Discover the Museu | Know the Museu

Know the Museu


The Science Museum has a building area of over 42,000 square metres, of which 26,000 square metres are for exhibitions. The building is on three floors. The ground floor includes the so-called Calle Menor, which houses the main services open to the public (ticket offices, restaurants, shops,...), and access to the Santiago Grisolía Auditorium and the Salón Arquerías where all kinds of congresses and events are held. The Calle Menor is open free to the public and is the venue for a number of exhibitions throughout the year.

Planta primera

On the first floor of the Museum the public can find workshops and interactive science exhibitions, where they can experiment with fun modules as "Kiddies Corner", "Play. Science and music", "Viral" or "Science Theatre". The first floor affords access to the Calle Mayor, which houses an artistic representation of DNA in the form of a sculpture 15 metres in height and the Foucault Pendulum, which at 34 metres is one of the longest in the world. Visitors can also admire the impressive glass surface of the Museum, with over 4,000 panes, and the view of the Turia Garden from the outside terraces.



The second floor is devoted to the exhibition "The Legacy of Science". A chronological sequence based on audiovisual material reveals the life and evolution of the research of three outstanding Nobel prize winners: Santiago Ramón y Cajal, Severo Ochoa and Jean Dausset. Part of Ochoa's legacy in the form of his personal and scientific archive can also be seen, together with his library of over 1,200 volumes. And the Santiago Grisolía exhibition.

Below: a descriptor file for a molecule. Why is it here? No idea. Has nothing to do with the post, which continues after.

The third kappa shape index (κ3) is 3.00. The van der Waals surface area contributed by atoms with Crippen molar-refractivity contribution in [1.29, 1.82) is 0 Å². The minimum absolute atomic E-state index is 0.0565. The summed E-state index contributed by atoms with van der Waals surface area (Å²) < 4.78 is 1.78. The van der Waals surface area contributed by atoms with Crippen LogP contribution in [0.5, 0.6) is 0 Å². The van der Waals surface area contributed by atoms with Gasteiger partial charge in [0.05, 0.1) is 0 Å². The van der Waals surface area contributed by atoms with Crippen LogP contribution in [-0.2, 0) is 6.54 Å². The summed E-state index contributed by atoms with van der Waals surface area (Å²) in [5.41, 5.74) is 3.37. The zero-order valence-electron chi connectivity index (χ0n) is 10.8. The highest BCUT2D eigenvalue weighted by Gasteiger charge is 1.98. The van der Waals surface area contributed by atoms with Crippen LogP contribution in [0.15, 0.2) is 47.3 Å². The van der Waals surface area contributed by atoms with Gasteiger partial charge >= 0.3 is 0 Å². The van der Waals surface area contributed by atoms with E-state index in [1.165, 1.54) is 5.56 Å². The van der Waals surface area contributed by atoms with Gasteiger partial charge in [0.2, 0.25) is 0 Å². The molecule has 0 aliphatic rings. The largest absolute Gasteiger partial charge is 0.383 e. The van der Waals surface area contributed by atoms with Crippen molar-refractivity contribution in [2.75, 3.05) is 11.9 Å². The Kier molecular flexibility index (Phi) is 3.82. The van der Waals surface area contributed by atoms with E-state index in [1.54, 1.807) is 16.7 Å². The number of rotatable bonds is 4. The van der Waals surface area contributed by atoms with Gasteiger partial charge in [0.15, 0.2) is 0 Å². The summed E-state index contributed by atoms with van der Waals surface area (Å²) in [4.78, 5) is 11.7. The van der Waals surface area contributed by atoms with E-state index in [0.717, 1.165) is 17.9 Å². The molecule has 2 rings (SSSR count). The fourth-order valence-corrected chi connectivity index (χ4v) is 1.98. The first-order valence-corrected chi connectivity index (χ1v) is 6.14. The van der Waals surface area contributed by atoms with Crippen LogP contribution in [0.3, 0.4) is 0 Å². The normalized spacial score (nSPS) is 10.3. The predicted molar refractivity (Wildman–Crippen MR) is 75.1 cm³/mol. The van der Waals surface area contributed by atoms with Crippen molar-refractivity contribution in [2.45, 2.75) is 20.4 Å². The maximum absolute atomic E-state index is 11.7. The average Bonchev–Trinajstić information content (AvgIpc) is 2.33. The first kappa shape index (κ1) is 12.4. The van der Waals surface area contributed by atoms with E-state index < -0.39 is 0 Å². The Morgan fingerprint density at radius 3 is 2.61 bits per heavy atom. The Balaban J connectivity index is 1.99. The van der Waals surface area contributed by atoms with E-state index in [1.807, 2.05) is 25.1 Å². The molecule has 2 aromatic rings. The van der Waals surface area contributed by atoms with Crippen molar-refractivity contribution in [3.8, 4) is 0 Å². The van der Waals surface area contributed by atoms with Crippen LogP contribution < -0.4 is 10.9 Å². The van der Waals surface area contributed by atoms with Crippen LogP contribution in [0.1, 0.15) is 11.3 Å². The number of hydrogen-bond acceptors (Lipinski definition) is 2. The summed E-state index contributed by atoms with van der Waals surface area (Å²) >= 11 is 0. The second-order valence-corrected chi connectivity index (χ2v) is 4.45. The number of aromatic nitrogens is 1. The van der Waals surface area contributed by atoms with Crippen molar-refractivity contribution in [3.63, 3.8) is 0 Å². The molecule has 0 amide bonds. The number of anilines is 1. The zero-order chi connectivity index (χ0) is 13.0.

On the third floor of the Museum the public can explore the impressive "Chromosome Forest", with over 2,600 square metres devoted to the biggest milestone in modern science: the sequencing of human DNA. There is a large-scale reproduction of the 23 pairs of chromosomes of the human species. Around each one 127 interactive modules have been developed that are related to the specific genes of each one and their operation.

 On this floor also include the "Zero Gravity", created jointly with the European Space Agency, the Space Simulator, an interactive module that reproduces by means of the simulation of movement three stages in the preparation of the space launch to the International Space Station.


The exterior of this museum captivates the visitor in its own right. The building is magnificent in its proportions and organic shapes and houses a multitude of activities and initiatives related to the evolution of life and scientific and technological dissemination.

The Science Museum Príncipe Felipe, the work of the Valencian architect Santiago Calatrava, is unique in the world for the geometry of the building, its structure, the materials employed and the constant presence of nature within it.

In the Museum building, architecture, engineering and art have a close relationship, both with the world of science and technology and with several basic principles: simplicity of approach and elegance of architectural forms. Hence, in the Museum building, the contents and the container achieve an overall coherence.

The Museum has a personality of its own, in the modern architectural style that turns the containers of museums into parts of the collection or contents of the same. The huge size of the museum allows it to house various types of activities at the same time, as opposed to smaller museums that have a function limited to a particular field of science or nature.

  • 20,000 square metres of glass with over 4,000 panes.
  • 42,000 square metres of built-on surface area, of which 26,000 square metres are exhibition space; the total surface area is the largest in Spain.
  • It is surrounded by a surface area of 13,500 square metres of sheets of water.
  • It is 220 metres long 80 metres wide and 55 metres high.
  • 58,000 m³ of concrete and 14.000 tons of steel used in its construction.